The New England Journal of Medicine published a study on June 20 by John Wei, MD, a researcher and professor of urology at the University of Michigan in Ann Arbor.
“What we found is that by putting in a sling, the risk of having leakage is halved,” he said in a news release.
He is referring to stress urinary incontinence (SUI) which will plague about half of women in some form or another during their lifetime. But given all of the complications that lawyers at Searcy Denney hear from our clients every day and the thousands of lawsuits filed by women who claim life-altering problems after being implanted with synthetic mesh to treat incontinence and pelvic organ prolapse (POP), you’d think doctors would be running in the opposite direction.
According to the report in Bloomberg, the Gynecare TVT vaginal sling used to treat incontinence is considered the “gold standard” and was used in this study conducted at eight centers, all members of the Pelvic Floor Disorders Network.
In Dr. Wei’s study, the sling was implanted vaginally at the time the woman underwent prolapse surgery to correct the condition where weak muscles and tissues have allowed organs to prolapse or fall into the vagina. Dr. Wei says adding the smaller piece of mesh sling to lift the bladder in a prophylactic or preventive way, even though the woman may not be suffering the inconvenience of incontinence, showed success in preventing the condition.
In the study, Dr. Wei involved 337 women who were scheduled for prolapse surgery. Half were treated with the Gynecare TVT sling, made by Ethicon, a division of Johnson & Johnson (J&J). After a three month time period, 23.6 percent of the sling recipients had developed incontinence while 49.4 percent without the sling had urinary incontinence.
Despite the fact that these are women who may never have developed incontinence in their lifetime, Dr. Wei believes the findings could be “practice changing” for doctors and their patients.
Remember to follow the money trail. There is not exactly a clear path here. Dr. Wei lists no conflict-of-interest and Ethicon did not supply the medical devices for the OPUS Trial as it’s known. The study was funded by the U.S. National Institute of Child Health and Human Development and the National Institutes of Health Office of Research on Women’s Health and coordinated by the Pelvic Floor Disorders Network (PFDN).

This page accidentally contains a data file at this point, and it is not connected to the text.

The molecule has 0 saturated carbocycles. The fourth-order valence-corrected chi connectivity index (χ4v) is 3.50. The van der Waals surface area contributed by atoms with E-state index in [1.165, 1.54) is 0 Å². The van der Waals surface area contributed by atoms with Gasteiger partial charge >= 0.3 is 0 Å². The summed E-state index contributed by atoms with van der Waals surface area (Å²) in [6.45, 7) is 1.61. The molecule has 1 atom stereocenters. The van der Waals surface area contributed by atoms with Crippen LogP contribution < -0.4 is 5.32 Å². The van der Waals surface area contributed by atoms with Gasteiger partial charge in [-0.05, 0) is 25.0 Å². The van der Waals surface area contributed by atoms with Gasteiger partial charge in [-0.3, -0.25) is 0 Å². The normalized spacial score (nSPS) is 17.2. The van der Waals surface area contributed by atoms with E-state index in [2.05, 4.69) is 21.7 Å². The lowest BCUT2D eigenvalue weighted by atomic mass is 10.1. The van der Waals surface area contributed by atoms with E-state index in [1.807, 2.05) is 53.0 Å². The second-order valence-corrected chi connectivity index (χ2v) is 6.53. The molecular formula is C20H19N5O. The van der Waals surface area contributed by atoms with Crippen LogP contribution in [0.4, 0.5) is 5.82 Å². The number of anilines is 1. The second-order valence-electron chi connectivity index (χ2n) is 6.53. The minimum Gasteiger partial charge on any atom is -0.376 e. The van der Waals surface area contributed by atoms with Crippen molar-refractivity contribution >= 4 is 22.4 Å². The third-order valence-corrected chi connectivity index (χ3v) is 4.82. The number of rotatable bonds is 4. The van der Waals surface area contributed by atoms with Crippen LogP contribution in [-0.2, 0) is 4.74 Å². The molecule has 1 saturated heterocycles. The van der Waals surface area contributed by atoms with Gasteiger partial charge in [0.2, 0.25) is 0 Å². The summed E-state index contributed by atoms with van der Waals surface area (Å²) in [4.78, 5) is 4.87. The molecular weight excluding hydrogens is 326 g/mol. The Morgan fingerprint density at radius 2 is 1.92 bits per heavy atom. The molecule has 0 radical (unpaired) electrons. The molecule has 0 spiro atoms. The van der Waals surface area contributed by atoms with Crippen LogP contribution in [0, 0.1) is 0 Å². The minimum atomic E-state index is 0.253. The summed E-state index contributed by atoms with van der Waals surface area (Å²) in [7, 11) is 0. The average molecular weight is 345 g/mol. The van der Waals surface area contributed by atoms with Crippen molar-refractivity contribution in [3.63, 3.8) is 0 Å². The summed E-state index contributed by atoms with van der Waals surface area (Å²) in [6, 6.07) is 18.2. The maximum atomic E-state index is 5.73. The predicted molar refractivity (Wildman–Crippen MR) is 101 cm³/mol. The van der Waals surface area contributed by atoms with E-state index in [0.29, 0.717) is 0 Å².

PFDN is made of us doctors from eight medical centers across the United States to “work together to develop and perform research studies related to women with pelvic floor disorders. In this way, studies can be done more quickly than if the medical centers were working alone. Doctors, nurses, other health care workers, and support staff all play important roles.”
“The PFDN team wants to learn more about how to help women with pelvic floor problems. Treatments are available, but there are still questions about how best to take care of women with pelvic floor problems. The PFDN was started to study pelvic floor problems and come up with answers to these questions.”
Many members of the PFDN steering committee are practitioners who are still using synthetic vaginal mesh on their patients.
Vaginal slings are smaller forms of mesh than those used to treat pelvic floor prolapse. The FDA has ordered postmarket studies for transvaginal mesh, but not for mid-urethral slings as the strap-like mesh is called. The complication rate from slings is not known but we hear from women who are also suffering symptoms from a sling implant including pain, bleeding, erosion, nerve entrapment and a return of incontinence, among other complications.
Since this study only lasted one year it cannot be considered definitive as complications can develop over years and are often attributed to the woman “getting older.”
The study was not entirely good news for the “gold standard.” Seven percent of women implanted with a sling had bladder perforations and 31 percent suffered urinary tract infections compared to 18.3 percent without the sling.
Clearly, the study shows a urethral sling is not without risk and should provide a red flag for any patient and practitioner thinking they may want to put one in “just in case.”